Iraq Pulse

Turkey bombs Yazidi militia in Iraq affiliated with PKK

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Article Summary
A recent Turkish airstrike killed a top Yazidi military figure and others in Sinjar, Iraq, as Ankara continues its efforts to contain Kurds.

Turkey is continuing its push into Kurdish areas of Iraq, now targeting Sinjar, which will be key to controlling the Syrian-Iraqi-Turkish border triangle.

The Turkish air force targeted the Sinjar Resistance Units (YBS), a Yazidi militia, Jan. 15 in Iraq's Ninevah province. Media reports said at least four people were killed, including militia commander Zardasht Shingali, and one person was wounded.

The YBS is affiliated with the Kurdistan Workers Party (PKK), which Turkey considers a terrorist group.

The bombing came after Turkish Foreign Minister Mevlut Cavusoglu visited Baghdad and met with senior Iraqi officials Jan. 9, leading some observers to suggest Iraqi-Turkish coordination on the strike.

Saeb Khadr, an Iraqi parliament member representing the Yazidis told Al-Monitor that violating Sinjar is tantamount to violating the sovereignty of Iraq, such as when the United States and Iran strike at each other on Iraqi land.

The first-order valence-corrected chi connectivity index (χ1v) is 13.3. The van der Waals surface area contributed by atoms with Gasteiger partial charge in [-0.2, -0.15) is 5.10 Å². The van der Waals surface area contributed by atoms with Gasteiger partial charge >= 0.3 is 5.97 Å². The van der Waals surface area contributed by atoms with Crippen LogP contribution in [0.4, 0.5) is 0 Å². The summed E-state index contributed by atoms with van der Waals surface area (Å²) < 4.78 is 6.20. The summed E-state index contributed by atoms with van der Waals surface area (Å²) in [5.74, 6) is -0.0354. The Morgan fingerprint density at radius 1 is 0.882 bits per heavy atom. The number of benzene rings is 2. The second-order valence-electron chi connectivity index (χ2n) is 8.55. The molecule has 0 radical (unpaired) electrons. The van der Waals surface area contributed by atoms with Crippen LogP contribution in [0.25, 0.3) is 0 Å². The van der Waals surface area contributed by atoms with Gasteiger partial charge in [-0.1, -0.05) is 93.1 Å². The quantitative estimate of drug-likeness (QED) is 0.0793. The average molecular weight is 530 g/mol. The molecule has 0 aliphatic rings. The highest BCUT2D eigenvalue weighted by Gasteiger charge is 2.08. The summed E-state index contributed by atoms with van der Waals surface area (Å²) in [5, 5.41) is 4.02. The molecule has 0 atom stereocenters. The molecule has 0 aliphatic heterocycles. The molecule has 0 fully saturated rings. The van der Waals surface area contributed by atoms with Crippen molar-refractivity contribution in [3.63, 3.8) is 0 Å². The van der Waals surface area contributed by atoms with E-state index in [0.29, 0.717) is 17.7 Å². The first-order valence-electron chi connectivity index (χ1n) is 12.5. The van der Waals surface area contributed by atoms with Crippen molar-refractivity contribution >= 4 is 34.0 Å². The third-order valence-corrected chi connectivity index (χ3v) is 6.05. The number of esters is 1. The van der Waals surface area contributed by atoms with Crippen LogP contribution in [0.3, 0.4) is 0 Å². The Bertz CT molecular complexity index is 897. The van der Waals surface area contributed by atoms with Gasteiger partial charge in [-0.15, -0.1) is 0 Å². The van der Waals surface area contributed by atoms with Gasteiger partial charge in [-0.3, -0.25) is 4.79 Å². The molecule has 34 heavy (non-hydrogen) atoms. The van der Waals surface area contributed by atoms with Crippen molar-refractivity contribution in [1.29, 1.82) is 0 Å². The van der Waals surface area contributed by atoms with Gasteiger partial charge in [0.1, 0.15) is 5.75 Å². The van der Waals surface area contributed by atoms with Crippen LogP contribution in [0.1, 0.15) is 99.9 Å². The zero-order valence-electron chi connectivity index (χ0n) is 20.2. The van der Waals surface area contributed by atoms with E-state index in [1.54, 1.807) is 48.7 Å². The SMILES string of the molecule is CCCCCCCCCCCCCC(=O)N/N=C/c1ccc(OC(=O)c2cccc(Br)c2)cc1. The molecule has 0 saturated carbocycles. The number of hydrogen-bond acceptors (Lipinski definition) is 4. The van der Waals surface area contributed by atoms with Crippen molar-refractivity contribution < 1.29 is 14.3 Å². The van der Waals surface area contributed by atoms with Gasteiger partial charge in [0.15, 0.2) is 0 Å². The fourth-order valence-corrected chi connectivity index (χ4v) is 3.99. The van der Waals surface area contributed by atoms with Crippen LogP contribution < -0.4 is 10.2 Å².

He described the bombing as the deliberate killing of Iraqi citizens on the part of a foreign force, which he said has caused panic and fear among civilians who have returned to their areas since the Islamic State (IS) committed genocide against the Sinjar Yazidis in 2014.

The bombing by Turkey sparked chaos in an area deemed the stronghold of the Yazidi minority. This is especially true as government institutions have been repeatedly calling for the return of those displaced by IS to Dahuk in the Kurdistan Region. Yazidis point out that failure to end such violations impedes this goal.

Also, the incident raised the ire of Yazidis because this is not the first time that Turkey has targeted them in Sinjar, which is quite confusing to them. Yazidis believe the attack should have been officially condemned, given that the victims are Iraqis who belong to an armed Yazidi formation within the Popular Mobilization Units (PMU). In other words, the government’s silence may be interpreted as consent on Baghdad's part and may also imply some Iraqi-Turkish complicity against the Yazidis.

In this context, Ahmed Shankali, head of the Ezidi 24 website, explained the Turkish strategy by saying that Ankara is trying to exploit the gaps left by the US-Iranian conflict on one hand and the conflict between the Iraqi central government in Baghdad and the Kurdistan Regional Government in Erbil on the other.

He added that Turkey is seeking to contain the PKK and gain a foothold in Iraqi territory. What further supports this point of view is that Sinjar is adjacent to the area of northeast Syria known as Western Kurdistan, or Rojava, which is controlled by the Kurdish People's Protection Units (YPG), which Turkey considers the PKK's Syrian extension — something the YPG denies.

From an internal geopolitical aspect, Sinjar is also the only gateway to reach the adjacent Tal Afar district, which is inhabited predominantly by Turkmens, and then on to Mosul.